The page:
Falls and Lakes

On TV, and online right here!

In this episode (106) of Walk in the Park, we compare Buttermilk Falls in Ithaca before and during the recent heavy rain. Then we look at Hector Falls by Seneca Lake,  Ithaca Falls on Fall Creek, and then we’ll pop over to Owasco Lake, our Finger Lakes neighbor to the east. We’ll travel the length of the lake and visit parks at either end. Finally, we’ll start a discussion of “Grand Canyons” across America with a peek at the “Grand Canyon of Maine.”

Produced by Owl Gorge Productions  at PEGASYS Studios, Time Warner Cable, Ithaca, NY June 11, 2015. See the full schedule of Walk in the Park cablecasts.

See our wonderful books about Ithaca and Watkins Glen State Park.

Gulf Hagas, Grand Canyon of Maine

Those of us in the Finger Lakes region of New York are fascinated by our gorges. And, of course, the grandest gorge of all we are familiar with in America is the Grand Canyon. But some 36 states besides Arizona claim to have a “Grand Canyon” of their state or region of the country.

At the northeast extreme of the US is Gulf Hagas, the “Grand Canyon of Maine,” or the “Grand Canyon of the East,” though other states claim to have the same. Gulf Hagas is in the Appalachian Trail Corridor of the National Park Service, part of the “Hundred Mile Wilderness,” the longest stretch of wilderness along this more than 2,000 mile footpath on the Appalachian Mountain chain and near the end of the “AT” at Baxter State Park on Mount Katahdin.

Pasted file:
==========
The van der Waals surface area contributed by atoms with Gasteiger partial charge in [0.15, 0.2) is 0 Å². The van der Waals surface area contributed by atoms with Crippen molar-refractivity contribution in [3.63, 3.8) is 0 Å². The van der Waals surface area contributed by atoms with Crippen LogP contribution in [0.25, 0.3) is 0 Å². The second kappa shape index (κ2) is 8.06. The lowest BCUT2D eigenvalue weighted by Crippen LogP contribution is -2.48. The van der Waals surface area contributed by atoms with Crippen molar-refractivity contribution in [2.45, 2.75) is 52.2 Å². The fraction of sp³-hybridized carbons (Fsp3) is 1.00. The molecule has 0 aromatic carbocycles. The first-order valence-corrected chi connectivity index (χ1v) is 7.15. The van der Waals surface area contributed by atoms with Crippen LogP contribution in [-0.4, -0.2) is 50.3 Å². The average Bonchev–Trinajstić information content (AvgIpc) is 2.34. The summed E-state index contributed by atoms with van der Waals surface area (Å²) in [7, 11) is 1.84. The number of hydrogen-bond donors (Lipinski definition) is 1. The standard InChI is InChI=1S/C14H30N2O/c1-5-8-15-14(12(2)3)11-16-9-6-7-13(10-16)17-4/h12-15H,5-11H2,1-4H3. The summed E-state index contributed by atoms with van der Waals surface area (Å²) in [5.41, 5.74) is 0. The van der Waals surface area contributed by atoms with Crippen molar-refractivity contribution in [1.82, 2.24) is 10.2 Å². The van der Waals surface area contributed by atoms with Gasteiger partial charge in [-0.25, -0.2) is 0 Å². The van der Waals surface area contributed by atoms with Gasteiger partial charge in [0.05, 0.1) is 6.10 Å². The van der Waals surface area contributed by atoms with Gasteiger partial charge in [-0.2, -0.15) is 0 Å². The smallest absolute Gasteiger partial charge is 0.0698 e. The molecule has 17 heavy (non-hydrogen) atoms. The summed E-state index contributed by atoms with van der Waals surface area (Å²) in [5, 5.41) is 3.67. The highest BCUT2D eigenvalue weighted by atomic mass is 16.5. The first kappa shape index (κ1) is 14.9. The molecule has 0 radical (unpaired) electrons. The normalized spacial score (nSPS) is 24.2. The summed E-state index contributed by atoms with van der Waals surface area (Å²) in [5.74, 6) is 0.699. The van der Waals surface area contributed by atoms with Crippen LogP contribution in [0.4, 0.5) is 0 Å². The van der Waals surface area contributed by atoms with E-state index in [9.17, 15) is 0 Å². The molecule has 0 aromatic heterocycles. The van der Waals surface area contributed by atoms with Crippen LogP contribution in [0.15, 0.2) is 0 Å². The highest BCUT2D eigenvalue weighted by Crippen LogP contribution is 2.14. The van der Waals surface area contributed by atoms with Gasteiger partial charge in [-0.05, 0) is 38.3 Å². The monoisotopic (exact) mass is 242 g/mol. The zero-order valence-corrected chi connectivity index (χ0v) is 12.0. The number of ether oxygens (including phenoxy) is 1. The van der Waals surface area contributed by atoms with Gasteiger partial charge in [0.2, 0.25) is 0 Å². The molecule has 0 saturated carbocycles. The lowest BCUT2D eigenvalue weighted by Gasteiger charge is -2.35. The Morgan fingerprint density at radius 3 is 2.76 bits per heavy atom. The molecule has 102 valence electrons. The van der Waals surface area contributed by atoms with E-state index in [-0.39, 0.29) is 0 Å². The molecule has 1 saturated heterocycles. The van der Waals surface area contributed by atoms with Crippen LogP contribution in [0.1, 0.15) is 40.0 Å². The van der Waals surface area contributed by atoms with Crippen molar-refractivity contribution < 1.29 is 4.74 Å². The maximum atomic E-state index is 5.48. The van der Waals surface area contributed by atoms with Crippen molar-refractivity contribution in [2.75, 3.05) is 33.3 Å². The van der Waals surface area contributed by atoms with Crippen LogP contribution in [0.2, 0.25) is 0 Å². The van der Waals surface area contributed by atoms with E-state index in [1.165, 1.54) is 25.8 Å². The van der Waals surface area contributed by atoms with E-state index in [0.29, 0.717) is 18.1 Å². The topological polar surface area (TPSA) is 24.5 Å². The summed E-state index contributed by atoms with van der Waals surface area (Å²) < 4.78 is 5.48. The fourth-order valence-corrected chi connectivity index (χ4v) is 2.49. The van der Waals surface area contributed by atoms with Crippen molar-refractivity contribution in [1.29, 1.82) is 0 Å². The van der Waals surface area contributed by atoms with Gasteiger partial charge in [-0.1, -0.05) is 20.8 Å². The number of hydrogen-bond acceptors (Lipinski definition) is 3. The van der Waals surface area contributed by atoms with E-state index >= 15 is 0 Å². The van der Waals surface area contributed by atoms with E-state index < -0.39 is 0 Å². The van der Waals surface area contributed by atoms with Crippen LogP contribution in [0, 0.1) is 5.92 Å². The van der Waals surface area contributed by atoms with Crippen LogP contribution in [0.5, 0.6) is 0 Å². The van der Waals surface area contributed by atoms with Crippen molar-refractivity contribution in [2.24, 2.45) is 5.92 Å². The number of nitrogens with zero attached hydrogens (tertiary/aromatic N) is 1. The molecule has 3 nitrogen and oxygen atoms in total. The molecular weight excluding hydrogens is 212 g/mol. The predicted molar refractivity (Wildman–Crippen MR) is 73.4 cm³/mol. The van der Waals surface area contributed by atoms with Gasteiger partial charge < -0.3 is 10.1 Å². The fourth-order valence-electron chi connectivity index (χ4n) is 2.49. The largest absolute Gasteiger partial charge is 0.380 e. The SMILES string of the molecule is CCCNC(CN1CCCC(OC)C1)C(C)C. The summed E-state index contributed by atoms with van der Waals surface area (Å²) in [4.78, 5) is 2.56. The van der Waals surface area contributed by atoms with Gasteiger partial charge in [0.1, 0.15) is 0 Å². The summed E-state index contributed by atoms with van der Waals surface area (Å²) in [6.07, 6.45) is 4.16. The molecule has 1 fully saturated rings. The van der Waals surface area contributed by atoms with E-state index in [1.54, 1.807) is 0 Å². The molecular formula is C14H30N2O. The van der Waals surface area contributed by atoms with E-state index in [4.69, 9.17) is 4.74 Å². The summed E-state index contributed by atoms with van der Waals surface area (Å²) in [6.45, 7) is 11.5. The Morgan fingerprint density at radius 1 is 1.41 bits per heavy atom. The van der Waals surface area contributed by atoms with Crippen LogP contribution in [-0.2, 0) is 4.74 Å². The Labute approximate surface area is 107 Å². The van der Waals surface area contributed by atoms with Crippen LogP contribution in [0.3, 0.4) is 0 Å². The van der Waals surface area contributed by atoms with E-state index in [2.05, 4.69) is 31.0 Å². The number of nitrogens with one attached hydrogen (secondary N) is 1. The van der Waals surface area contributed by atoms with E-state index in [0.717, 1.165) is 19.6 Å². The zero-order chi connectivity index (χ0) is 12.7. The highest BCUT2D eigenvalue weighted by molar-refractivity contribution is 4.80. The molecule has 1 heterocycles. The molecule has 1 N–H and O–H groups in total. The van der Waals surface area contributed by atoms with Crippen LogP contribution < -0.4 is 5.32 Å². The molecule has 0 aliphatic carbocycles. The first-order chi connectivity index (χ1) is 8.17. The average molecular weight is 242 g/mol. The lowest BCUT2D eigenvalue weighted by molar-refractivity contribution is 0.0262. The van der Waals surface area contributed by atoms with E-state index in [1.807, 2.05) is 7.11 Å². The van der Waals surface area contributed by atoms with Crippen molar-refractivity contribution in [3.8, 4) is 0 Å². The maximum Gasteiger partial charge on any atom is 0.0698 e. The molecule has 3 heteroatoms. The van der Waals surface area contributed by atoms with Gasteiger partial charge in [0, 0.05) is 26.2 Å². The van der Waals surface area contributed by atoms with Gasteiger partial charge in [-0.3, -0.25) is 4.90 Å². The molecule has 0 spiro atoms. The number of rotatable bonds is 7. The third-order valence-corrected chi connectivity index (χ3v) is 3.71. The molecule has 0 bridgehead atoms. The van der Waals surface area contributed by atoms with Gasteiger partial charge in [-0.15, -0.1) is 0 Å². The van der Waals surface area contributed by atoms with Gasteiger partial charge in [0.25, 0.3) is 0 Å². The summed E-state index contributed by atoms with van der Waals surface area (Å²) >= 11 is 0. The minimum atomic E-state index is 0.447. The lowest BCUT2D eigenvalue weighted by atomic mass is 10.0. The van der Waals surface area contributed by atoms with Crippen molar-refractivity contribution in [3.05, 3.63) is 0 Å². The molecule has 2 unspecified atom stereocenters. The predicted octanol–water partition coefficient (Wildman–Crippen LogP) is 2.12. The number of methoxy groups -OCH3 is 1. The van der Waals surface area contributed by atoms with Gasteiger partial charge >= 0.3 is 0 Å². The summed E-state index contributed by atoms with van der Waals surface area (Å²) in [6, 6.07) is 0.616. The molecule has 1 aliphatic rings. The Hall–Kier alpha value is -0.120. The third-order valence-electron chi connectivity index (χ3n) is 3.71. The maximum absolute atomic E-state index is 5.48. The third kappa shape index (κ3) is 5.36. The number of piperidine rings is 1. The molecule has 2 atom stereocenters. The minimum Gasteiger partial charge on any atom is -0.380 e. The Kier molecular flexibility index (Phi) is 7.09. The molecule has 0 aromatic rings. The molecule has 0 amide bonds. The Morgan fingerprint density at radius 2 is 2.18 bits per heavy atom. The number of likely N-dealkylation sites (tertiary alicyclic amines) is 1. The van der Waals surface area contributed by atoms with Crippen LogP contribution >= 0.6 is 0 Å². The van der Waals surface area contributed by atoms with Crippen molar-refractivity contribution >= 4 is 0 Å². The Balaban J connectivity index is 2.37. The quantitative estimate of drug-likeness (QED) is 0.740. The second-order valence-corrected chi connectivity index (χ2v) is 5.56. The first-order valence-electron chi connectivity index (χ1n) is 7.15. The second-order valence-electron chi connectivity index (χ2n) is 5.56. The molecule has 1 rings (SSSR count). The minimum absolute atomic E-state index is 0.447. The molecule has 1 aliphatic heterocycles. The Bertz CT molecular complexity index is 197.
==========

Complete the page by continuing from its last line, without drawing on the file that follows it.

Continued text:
Map of Maine showing Gulf Hagas

Gulf Hagas, Maine’s “Grand Canyon,” is in the wilderness of the mountains of central Maine along the Appalachian Trail. Source: Wikipedia

 

"The West Branch of the Pleasant River cuts through the earth for three miles creating a vertically walled slate gorge with numerous waterfalls. A trail follows the rim of the canyon offering hikers views of the falls and its geology. The gorge is 3 miles (4.8 km) long; the river drops 370 feet (110 m) in this distance boasting 130 feet (40 m) walls.[1] Gulf Hagas is one of 14 National Natural Landmarks in the State of Maine,[2] and is open to the public for a fee during the regular season." Wikimedia

“The West Branch of the Pleasant River cuts through the earth … creating a vertically walled slate gorge with numerous waterfalls. A trail follows the rim of the canyon offering hikers views of the falls and its geology. The gorge is 3 miles (4.8 km) long; the river drops 370 feet (110 m) in this distance boasting 130 feet (40 m) walls. Gulf Hagas is one of 14 National Natural Landmarks in the State of Maine, and is open to the public for a fee during the regular season.” Wikipedia

"A kayaker portaging the rapid 'Wedge'" Wikimedia

“A kayaker portaging the rapid ‘Wedge'”
Wikipedia

Stay tuned for posts about other “Grand Canyons” across America!